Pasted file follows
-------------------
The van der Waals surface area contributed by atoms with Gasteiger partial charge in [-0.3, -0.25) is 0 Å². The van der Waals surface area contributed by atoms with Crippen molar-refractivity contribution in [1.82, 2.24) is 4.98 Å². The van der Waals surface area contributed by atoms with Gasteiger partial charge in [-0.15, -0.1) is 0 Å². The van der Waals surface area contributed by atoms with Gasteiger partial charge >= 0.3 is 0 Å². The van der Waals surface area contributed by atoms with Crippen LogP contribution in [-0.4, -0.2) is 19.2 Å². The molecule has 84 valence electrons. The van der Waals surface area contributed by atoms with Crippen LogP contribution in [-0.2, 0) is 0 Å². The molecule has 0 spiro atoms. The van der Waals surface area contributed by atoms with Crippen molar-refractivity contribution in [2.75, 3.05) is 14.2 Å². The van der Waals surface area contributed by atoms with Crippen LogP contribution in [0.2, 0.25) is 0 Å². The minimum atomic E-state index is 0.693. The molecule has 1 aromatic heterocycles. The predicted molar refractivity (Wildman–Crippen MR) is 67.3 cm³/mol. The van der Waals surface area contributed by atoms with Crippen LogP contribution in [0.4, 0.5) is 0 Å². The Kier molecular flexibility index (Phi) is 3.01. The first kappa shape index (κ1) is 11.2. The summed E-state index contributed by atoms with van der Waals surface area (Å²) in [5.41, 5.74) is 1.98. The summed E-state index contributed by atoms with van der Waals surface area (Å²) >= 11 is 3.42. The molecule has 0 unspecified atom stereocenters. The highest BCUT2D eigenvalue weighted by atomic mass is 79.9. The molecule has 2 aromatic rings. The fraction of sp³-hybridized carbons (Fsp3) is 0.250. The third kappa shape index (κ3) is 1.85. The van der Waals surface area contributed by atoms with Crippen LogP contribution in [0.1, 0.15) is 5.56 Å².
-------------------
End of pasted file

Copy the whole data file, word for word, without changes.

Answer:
The van der Waals surface area contributed by atoms with Gasteiger partial charge in [-0.3, -0.25) is 0 Å². The van der Waals surface area contributed by atoms with Crippen molar-refractivity contribution in [1.82, 2.24) is 4.98 Å². The van der Waals surface area contributed by atoms with Gasteiger partial charge in [-0.15, -0.1) is 0 Å². The van der Waals surface area contributed by atoms with Gasteiger partial charge >= 0.3 is 0 Å². The van der Waals surface area contributed by atoms with Crippen LogP contribution in [-0.4, -0.2) is 19.2 Å². The molecule has 84 valence electrons. The van der Waals surface area contributed by atoms with Crippen LogP contribution in [-0.2, 0) is 0 Å². The molecule has 0 spiro atoms. The van der Waals surface area contributed by atoms with Crippen molar-refractivity contribution in [2.75, 3.05) is 14.2 Å². The van der Waals surface area contributed by atoms with Crippen LogP contribution in [0.2, 0.25) is 0 Å². The minimum atomic E-state index is 0.693. The molecule has 1 aromatic heterocycles. The predicted molar refractivity (Wildman–Crippen MR) is 67.3 cm³/mol. The van der Waals surface area contributed by atoms with Crippen LogP contribution in [0.4, 0.5) is 0 Å². The Kier molecular flexibility index (Phi) is 3.01. The first kappa shape index (κ1) is 11.2. The summed E-state index contributed by atoms with van der Waals surface area (Å²) in [5.41, 5.74) is 1.98. The summed E-state index contributed by atoms with van der Waals surface area (Å²) >= 11 is 3.42. The molecule has 0 unspecified atom stereocenters. The highest BCUT2D eigenvalue weighted by atomic mass is 79.9. The molecule has 2 aromatic rings. The fraction of sp³-hybridized carbons (Fsp3) is 0.250. The third kappa shape index (κ3) is 1.85. The van der Waals surface area contributed by atoms with Crippen LogP contribution in [0.1, 0.15) is 5.56 Å².